The lean approach to data centers has caught on big time as a means to reduce cost and improve efficiency. A primary focus of the lean approach to data centers is on reducing cooling expenses and improving the energy efficiency of servers. While this is indeed valuable and helps to generate savings, this may actually be a wrong priority. The losses that result from not optimizing cooling may be minuscule compared to the losses due to underutilization of servers. With excess servers eliminated, the need to cool or optimize the energy requirements of these excess servers goes away by itself.

The Right Approach to Lean Data CentersThe problem of underutilized servers is underestimated. Garner pegs industry-wide server utilization at just 12% in 2012. A 2008 McKinsey study had estimated data center utilization at just 6%, and the 2010 Green Grid study backs up these numbers as well. With the advent of server virtualization, data center utilization is actually getting worse rather than better.

The reason for such abysmal numbers is not hard to find: with servers getting cheaper, it makes more sense for managers to simply buy a new one to accommodate a new process rather than waste scarce time identifying spare capacity or improving the efficiency on existing servers. Over time, these servers accumulate and run way below their capacity and even on empty if the process has been discontinued. This increases energy and real estate costs considerably.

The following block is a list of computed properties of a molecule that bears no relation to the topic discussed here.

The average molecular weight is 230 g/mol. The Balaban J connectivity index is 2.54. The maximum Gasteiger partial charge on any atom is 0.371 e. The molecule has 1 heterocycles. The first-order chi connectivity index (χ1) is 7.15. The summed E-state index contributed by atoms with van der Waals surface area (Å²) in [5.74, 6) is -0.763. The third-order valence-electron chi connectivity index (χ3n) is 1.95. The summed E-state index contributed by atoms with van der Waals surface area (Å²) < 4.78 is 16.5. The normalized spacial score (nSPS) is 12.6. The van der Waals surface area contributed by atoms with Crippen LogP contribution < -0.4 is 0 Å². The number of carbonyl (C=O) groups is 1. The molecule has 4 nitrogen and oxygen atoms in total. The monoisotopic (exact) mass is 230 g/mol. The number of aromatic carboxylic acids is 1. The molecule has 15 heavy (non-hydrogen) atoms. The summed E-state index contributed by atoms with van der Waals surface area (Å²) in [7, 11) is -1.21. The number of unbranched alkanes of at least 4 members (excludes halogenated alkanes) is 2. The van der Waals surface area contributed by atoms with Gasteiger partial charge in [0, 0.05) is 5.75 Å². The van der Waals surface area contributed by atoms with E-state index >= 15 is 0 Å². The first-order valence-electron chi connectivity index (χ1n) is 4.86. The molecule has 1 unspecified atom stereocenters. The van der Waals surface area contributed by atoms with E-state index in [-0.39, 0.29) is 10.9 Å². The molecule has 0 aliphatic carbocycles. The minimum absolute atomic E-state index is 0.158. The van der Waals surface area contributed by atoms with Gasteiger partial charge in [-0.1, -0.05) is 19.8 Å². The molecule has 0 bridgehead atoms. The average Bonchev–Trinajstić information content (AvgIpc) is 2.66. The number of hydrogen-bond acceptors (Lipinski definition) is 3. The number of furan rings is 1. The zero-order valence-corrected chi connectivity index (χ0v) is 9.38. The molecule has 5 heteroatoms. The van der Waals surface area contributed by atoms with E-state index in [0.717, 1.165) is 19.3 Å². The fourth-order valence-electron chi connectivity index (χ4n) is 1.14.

The solution is to focus on the complete internal data center supply chain rather than a component approach to identify waste, and to use statistical quality management methods to improve efficiency and quality. The lean principle of 5S offers a structured approach to this end. The application of 5S, in conjunction with Six Sigma, answers questions such as “How many now-virtualized processes are still running in tandem on in-house servers?,” “How many duplicate processes are running” and more. Application of Lean Six Sigma can reduce data center floor space significantly, reduce server load, energy consumption and tons of CO2 emissions.

Lifeline Data Center offers fully compliant and highly efficient collocation facilities with customized packages that suit all your requirements. The facility is noted for its high up-time, connectivity and room for growth, while also operating efficiently. Schedule a tour with us today.

Alex Carroll

Alex Carroll

Managing Member at Lifeline Data Centers
Alex, co-owner, is responsible for all real estate, construction and mission critical facilities: hardened buildings, power systems, cooling systems, fire suppression, and environmentals. Alex also manages relationships with the telecommunications providers and has an extensive background in IT infrastructure support, database administration and software design and development. Alex architected Lifeline’s proprietary GRCA system and is hands-on every day in the data center.